Ralph Nader

Tonight I attended a talk by one of my personal heroes, Ralph Nader. I firmly believe that our country would be fortunate to have such an intelligent, with-it person as our leader. Unfortunately, the two-party system, or duopoly as Nader calls it, prevents the population from having legitimate choice in the matter.

Behind me in line, a student grumbles, "I hate Nader. He's the reason Bush is president!" Before I can turn to explain what a limited understanding of the situation that is, another student asks, "For real?"
"Gore would have won otherwise. You don't know the story of the 2000 election?"
"No," says the second student.
"Well see, because Nader ran..." the first student tries to explain.
"Actually," the second student interrupts. "I don't care."
And I thought the first student's viewpoint was ignorant. The notion that college students are the nation's intellectual elite is sure put to shame with this bunch. Plus, why come to the talk if it's something you don't care about?

I loved the talk; though I've been down on teaching lately, it re-inspired me to find varied ways to educate my students. I'm not in the classroom to teach grammar; my goal is to assist in shaping a thoughtful (by every definition of the word) future generation of people to create a better, more just world. Though I've lost focus on this insight and given into using the textbook more than I'd wish, I'd very much love to turn these almost entirely apathetic teenagers into people who care about something other than their IPods. (While that's an observation I've made myself a few weeks ago, Nader had his own funny quip on the same topic who didn't have time for politics. "Oh, you know, IPods... so many songs." He also criticized those who wouldn't take the time to research ballot initiatives and instead found time to play Mahjong, which had me rolling.)

Here are some of my favorite Nader quotations from the event:
"Question your small talk, and once in a while make big talk."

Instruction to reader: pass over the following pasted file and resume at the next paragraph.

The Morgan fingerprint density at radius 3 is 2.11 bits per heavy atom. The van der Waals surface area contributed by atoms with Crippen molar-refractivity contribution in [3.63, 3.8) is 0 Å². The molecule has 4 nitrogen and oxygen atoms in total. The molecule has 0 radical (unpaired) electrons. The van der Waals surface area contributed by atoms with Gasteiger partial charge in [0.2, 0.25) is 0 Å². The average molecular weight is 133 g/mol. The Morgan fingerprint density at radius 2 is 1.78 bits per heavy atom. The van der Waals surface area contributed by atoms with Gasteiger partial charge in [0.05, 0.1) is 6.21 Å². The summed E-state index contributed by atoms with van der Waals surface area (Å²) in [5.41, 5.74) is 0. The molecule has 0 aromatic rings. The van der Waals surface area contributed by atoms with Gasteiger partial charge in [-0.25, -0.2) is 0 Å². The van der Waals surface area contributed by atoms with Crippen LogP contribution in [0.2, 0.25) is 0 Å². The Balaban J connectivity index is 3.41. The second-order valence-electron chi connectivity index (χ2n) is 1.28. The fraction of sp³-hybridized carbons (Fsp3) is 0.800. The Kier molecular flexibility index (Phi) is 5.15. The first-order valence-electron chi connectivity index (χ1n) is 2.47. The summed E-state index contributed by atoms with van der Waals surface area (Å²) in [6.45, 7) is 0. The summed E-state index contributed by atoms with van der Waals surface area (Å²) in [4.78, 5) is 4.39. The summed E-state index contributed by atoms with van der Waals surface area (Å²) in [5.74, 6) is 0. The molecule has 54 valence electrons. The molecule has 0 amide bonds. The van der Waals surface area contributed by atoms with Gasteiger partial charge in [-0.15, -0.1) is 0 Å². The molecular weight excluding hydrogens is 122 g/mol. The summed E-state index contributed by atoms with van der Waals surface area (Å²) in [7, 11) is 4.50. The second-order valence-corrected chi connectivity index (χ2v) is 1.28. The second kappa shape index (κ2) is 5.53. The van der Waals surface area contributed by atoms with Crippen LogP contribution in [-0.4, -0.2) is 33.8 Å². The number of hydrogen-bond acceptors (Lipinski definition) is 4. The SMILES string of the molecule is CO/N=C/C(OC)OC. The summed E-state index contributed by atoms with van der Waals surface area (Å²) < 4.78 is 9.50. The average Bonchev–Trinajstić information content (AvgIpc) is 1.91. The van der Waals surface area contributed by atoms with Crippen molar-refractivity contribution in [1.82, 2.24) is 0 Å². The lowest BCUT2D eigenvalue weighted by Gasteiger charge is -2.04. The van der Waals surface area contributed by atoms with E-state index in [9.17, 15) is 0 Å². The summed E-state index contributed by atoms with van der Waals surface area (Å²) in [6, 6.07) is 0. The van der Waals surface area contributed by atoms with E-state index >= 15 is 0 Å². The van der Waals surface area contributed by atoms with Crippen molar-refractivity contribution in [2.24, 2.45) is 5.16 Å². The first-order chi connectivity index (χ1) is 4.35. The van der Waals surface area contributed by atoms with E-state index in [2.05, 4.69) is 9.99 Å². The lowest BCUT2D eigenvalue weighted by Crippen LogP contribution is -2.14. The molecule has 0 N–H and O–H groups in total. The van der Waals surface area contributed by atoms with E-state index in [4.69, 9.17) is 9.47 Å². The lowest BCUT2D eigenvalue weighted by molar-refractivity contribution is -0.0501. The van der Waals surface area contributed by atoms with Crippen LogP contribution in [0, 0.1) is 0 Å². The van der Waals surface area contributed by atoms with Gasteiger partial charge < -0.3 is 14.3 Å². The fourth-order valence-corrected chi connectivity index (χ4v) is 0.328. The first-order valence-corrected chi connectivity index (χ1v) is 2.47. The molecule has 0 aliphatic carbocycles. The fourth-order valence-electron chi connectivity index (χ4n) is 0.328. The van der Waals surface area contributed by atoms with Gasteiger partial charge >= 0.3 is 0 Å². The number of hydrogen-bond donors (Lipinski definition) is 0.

"Respect posterity."
"You're not into politics? Well then, politics will be into you."
"Freedom is participation in power."

While the speech got me excited about doing something meaningful again, 2/3 of the audience left before the talk's completion. It was absolutely pathetic. In the row behind me, two students showed up half an hour late. One fell asleep, while the other text messaged the entire time. It's really hard to get excited about making the world a better place when the people in the same room receiving the same message clearly don't give a crap.

The audience became so scarce that when Nader made a reference to being from Connecticut, I cheered loudly to correspond with the newly-formed intimate atmosphere. Nader knows I'm from Connecticut!

Another individual who identified emself as an environmentalist informed everyone that one of the world's largest environmental concerns is the issue of overpopulation. I'm totally with the question-asker at this point. But wait, shouldn't the question-asker ask a question? After ranting for about three uncomfortable minutes about how the Green party does not love the environment if it's permitting overpopulation by not enforcing our borders and allowing illegal immigration, ey finally asks Nader in a huff what he thinks about that. The solutions to our overpopulation problems to not lie in keeping people who are already born elsewhere. Surprisingly, Nader is kind even to the crazies. He is articulate and answers well without pointing out what an idiot this person is.

Nader for president!

1 comment:

Alec said...

Nader Vote Total in Florida 2000: 96,837
Certified Bush Margin of Victory: 537

There's a pretty bulletproof mathematical case that Nader's presence on the ballot directly led to a Bush presidency. The fact of the matter is that Ralph Nader is an extremely reckless politician who does not appreciate the full ramifications of his actions. He can claim not to like the Democrats all he likes, but if he honestly can't see a difference between the two parties then he is delusional.

I would guess he's still in denial about it. I know if my actions indirectly led to the deaths of 600,000+ people, I'd have a hard time accepting it.